This blog has been hit by blog scrapers for the past three or four months now. Initially, I did not take it seriously other than marking those pingbacks from scrapers as spam or just deleting them. But Donace’ comment on the last post here was a good wake up call and I thought of writing about scraping to self-educate and as well as to spread awareness.
What exactly is blog or feed scraping?
Blog scraping (or blog plagiarism) is the process of searching large number of blogs and copying blog contents via automated tools. Basically, it is a form of content theft except that it is not really copy-paste but the scrapers work using tags and keywords via tools working on the RSS feeds of target blogs. Usually, the scrapped content can be monitored when you get a suspected trackback/pingback on your WordPress console (and when you trackback you see the same content as your original post there)
How scraping can affect your blog?
Scraping may be relatively a harmless thing compared to other forms of piracies and hacks. However, the scraper can usually receive some advantages at your expense. The following are some of the benefits for the scrapers who use your copied content.
- They can receive some traffic from your blog (or original post) using the trackbacks while traffic in the opposite direction is usually nothing
- The scraped blog post can receive SEO advantage as it is in a good neighbourhood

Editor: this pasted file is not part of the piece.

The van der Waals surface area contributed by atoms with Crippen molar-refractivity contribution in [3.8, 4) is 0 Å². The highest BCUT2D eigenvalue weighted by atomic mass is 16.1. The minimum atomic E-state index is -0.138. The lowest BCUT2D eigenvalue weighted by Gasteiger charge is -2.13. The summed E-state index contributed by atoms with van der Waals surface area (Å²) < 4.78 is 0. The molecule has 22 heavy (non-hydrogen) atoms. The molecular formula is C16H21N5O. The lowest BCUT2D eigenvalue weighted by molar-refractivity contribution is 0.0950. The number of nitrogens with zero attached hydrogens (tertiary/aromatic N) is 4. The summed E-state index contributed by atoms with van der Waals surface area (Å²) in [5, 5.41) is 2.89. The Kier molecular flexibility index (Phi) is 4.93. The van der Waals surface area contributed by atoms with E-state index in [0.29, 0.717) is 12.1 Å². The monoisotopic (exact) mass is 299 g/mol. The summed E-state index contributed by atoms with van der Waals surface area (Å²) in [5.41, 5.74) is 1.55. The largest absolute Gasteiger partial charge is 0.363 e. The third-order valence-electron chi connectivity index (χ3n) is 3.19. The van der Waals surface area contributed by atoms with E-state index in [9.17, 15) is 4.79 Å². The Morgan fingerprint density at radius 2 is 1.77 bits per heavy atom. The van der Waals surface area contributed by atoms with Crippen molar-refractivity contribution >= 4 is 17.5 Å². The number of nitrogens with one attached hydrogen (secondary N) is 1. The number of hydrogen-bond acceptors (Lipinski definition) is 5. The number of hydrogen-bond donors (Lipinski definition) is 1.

- The search engines may find your original content as duplicate if a smart sploger does an organized act
- Since scraping is usually associated with splogs (spam blogs), it can affect your blog’s brand value when your name and tags appear on such blogs
How to deal with scrapers?
Though most of the trackbacks from the scrapers end up in Akismet, it alone may not be sufficient to arrest scraping. The following are some of the techniques to efficiently deal with scraping.
#1 Anti-leech plugin
The anti-leech WordPress plugin basically works the same way as in the method #3 (described below). It provides a wrong set of contents or to the sploggers while maintaining the actual feed for others. Sploggers are identified by the settings provided by you as IP addresses or user-agent strings.
#2 .htacces ban
You can effectively use the .htaccess entry deny from [IP ADDRESS] to block the spam blog bots from accessing your blog. However, please note that it will have a blanket effect if the sploggers is working from a shared hosting that has several hundred blogs (many good blogs as well) on an IP address.
#3 Feed obfuscation or cloaking
This is a technique that I found on another blog and I have not tried it myself. Basically the idea is to fool splog bots by providing them a different version of the feed content than what is seen by humans and clean bots. You may read about this feed cloaking technique here
#4 Contact the hosting service of scrapers
Since most of the splogs do not provide contact information or a contact page, once scraping is discovered it is a good idea to directly contact the hosting service provider of these spam bloggers. Most hosting services (unless they are blackhats themselves) would respond possitively to such support queries in an effort to arrest plagiarism.
#5 Legal action
If you run a professional blog that has some quality intellectual property, it is a good idea to maintain a copyright notice and also legally proceed when copyright infringement is discovered. This may be an expensive but effective process to protect you against organized splogging. This can also reveal the intentions behind splogging if it was done with the intention of maligning the brand, for example. Legal action usually something that is associated when big corporate blogs or famous bloggers are suffering from scraping.